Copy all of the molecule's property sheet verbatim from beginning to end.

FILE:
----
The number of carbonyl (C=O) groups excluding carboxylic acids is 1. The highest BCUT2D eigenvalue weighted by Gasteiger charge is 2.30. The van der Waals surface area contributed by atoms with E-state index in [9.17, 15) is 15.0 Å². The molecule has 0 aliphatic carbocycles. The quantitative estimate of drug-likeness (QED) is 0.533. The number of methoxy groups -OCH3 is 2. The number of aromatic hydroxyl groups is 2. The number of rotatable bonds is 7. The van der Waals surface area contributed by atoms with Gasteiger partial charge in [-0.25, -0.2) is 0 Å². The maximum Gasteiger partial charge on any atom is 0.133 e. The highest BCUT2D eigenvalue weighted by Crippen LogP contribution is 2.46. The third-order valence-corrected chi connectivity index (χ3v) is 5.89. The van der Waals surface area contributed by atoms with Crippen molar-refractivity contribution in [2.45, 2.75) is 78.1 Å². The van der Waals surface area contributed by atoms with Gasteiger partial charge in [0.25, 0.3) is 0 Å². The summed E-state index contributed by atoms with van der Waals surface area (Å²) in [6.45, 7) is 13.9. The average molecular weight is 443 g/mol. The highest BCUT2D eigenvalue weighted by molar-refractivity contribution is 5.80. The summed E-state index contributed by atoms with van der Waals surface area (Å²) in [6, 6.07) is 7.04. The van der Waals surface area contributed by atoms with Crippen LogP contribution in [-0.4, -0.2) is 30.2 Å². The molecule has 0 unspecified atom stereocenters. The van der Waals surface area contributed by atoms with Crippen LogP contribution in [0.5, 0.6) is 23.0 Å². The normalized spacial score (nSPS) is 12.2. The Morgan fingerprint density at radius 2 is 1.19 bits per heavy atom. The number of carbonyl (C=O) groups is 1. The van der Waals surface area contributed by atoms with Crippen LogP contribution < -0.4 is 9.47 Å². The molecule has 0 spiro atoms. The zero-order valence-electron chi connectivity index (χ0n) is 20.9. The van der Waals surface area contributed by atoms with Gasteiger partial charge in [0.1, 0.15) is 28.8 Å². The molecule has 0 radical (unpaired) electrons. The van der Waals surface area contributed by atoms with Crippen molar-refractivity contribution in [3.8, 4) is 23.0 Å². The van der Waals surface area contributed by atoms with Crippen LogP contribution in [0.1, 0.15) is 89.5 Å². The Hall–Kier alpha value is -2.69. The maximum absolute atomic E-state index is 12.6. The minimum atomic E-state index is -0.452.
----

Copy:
The number of carbonyl (C=O) groups excluding carboxylic acids is 1. The highest BCUT2D eigenvalue weighted by Gasteiger charge is 2.30. The van der Waals surface area contributed by atoms with E-state index in [9.17, 15) is 15.0 Å². The molecule has 0 aliphatic carbocycles. The quantitative estimate of drug-likeness (QED) is 0.533. The number of methoxy groups -OCH3 is 2. The number of aromatic hydroxyl groups is 2. The number of rotatable bonds is 7. The van der Waals surface area contributed by atoms with Gasteiger partial charge in [-0.25, -0.2) is 0 Å². The maximum Gasteiger partial charge on any atom is 0.133 e. The highest BCUT2D eigenvalue weighted by Crippen LogP contribution is 2.46. The third-order valence-corrected chi connectivity index (χ3v) is 5.89. The van der Waals surface area contributed by atoms with Crippen molar-refractivity contribution in [2.45, 2.75) is 78.1 Å². The van der Waals surface area contributed by atoms with Gasteiger partial charge in [0.25, 0.3) is 0 Å². The summed E-state index contributed by atoms with van der Waals surface area (Å²) in [6.45, 7) is 13.9. The average molecular weight is 443 g/mol. The highest BCUT2D eigenvalue weighted by molar-refractivity contribution is 5.80. The summed E-state index contributed by atoms with van der Waals surface area (Å²) in [6, 6.07) is 7.04. The van der Waals surface area contributed by atoms with Crippen LogP contribution in [-0.4, -0.2) is 30.2 Å². The molecule has 0 unspecified atom stereocenters. The van der Waals surface area contributed by atoms with Crippen LogP contribution in [0.5, 0.6) is 23.0 Å². The normalized spacial score (nSPS) is 12.2. The Morgan fingerprint density at radius 2 is 1.19 bits per heavy atom. The number of carbonyl (C=O) groups is 1. The van der Waals surface area contributed by atoms with Crippen LogP contribution < -0.4 is 9.47 Å². The molecule has 0 spiro atoms. The zero-order valence-electron chi connectivity index (χ0n) is 20.9. The van der Waals surface area contributed by atoms with Gasteiger partial charge in [0.1, 0.15) is 28.8 Å². The molecule has 0 radical (unpaired) electrons. The van der Waals surface area contributed by atoms with Crippen molar-refractivity contribution in [3.8, 4) is 23.0 Å². The van der Waals surface area contributed by atoms with Crippen LogP contribution in [0.1, 0.15) is 89.5 Å². The Hall–Kier alpha value is -2.69. The maximum absolute atomic E-state index is 12.6. The minimum atomic E-state index is -0.452.